I've also most recently in Geneva met with the head of the UN office for natural disaster management. And we are now at work, Australia, with other countries in the world about how we do this better.
Natural disasters are not going to go away. Earthquakes are not going to stop. Tsunamis will continue. Our challenge is how do we work better as a world frankly, as a partnership of nations to deal with the immediate human tragedy which affects a city when it is knocked over by a major event.
Okay. Now I presume you want to have a chat about politics is that right? Okay.
I might excuse my diplomatic colleagues so they don't get caught in the crossfire if that's okay, and then I'll run after them in a minute. Thanks, colleagues, appreciate it.
Okay a couple of questions now. I think you had one and then you up next. I'll take them in that order. You first.
QUESTION: Did the Prime Minister and the Treasurer pressure you to shelve the ETS and are you concerned about [indistinct].
KEVIN RUDD: Well the first thing I'd say is that on the question of climate change, as I just said in response to a question over here, the big difference between us and the Opposition is that we, as a government, are resolved to act on a climate change by putting a price on carbon and the Opposition remain opposed.
In the period that I was Prime Minister it's no secret there was a diversity of views on this matter when we got to the first half of last year. That's true. It's been out there on the record for a long period of time. I don't propose to elaborate on it beyond the comments that I made the other evening. Yeah?
QUESTION: [Inaudible question]
KEVIN RUDD: My comments remain as they were the other evening and I think the key thing here is to get on with the business of putting a price on carbon. You see when it comes to the period of the Government which I led, I will always act as appropriate to set correctly the record.
And the period that we now find ourselves in under the Government led by Prime Minister Gillard, the challenge we have is to put a price on carbon. And we'll get on with that business. And I will lend my shoulder to the wheel as I do, in part because through the AusAID agency we're responsible for international climate change finance. I am therefore engaged in the global efforts on climate change. And I support fully the actions by the Government to bring about price on carbon.
As for the previous government, as the former Prime Minister, I will speak as appropriate to make sure that the record is straight. Over to you?
QUESTION: [inaudible] … you talk about setting the record straight, is this diplomatic event also part of you repairing your reputation and your credibility?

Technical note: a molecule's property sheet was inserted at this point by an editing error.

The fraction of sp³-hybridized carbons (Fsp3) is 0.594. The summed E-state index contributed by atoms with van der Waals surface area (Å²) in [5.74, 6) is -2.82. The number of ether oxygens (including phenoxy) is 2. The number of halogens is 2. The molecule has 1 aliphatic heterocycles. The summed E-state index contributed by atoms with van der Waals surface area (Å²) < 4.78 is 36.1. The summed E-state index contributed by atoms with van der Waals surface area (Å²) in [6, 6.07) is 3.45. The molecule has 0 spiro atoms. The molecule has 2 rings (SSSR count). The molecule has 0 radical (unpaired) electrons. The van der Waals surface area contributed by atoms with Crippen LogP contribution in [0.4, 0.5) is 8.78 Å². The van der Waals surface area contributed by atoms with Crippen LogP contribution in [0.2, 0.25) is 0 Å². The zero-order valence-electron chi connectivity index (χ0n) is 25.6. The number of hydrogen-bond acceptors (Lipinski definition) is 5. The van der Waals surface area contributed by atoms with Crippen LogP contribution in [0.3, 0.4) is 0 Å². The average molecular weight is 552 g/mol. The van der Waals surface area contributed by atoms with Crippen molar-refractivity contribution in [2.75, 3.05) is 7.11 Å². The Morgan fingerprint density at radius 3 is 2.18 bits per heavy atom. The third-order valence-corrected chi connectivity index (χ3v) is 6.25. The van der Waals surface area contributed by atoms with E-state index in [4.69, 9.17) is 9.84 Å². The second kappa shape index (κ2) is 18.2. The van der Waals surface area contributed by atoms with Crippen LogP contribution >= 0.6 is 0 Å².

KEVIN RUDD: First of all, the idea of deploying the assets available in my portfolio to assist with Queensland flood recovery was first discussed between myself and I think the editor of The Courier Mail at the end of last year some time. So that's something to bear in mind.
Secondly — and that's before the floods — we talked about how we actually used the assets of my Department to, shall I say, support Queensland's long-term economic prospects through greater trade investment activity in the world.
Then earlier this year, once the floods had hit we had a double challenge on our hands. Not just supporting economic growth here but given the flood damage, to actually get in there and do something much more quickly, hence the decision to convene this gathering of the diplomatic corps here in Brisbane.
It's part of what you do as your job as Foreign Minister and as one responsible for our engagement of countries around the world. I think it's the right course of action. In terms of other interpretations you may choose to put on it, a matter for you.
I'm just doing my job.
QUESTION: Indistinct… made some comments about you wanting to be PM again. Is there anything…
KEVIN RUDD: And you know something? I have had an ironclad policy for quite a number of years, which is anything that that gentleman has to say I never respond to. So that's — I'll just leave it there. It's not worth your while. Yeah?
QUESTION: A question. What was the process of … [inaudible] … not going for the double dissolution being talked about last year.
KEVIN RUDD: I don't intend to canvass those matters any further than I did the other evening.
I was asked a very direct question about whether I got it wrong in the decision to delay the implementation of the Emissions Trading Scheme until 2012. I said very candidly on national television, yes, I got it wrong. I accepted full responsibility for that. That's the right course of action.
As I said when it comes to the record of the Government of which I was the Prime Minister, I will as appropriate make comments from time to time to make sure that the record is clear.
And equally, you will see me lending my full shoulder to the wheel with this Government getting on with the agenda, for which it was elected, including putting a price on carbon.
Thanks folks. My colleagues await.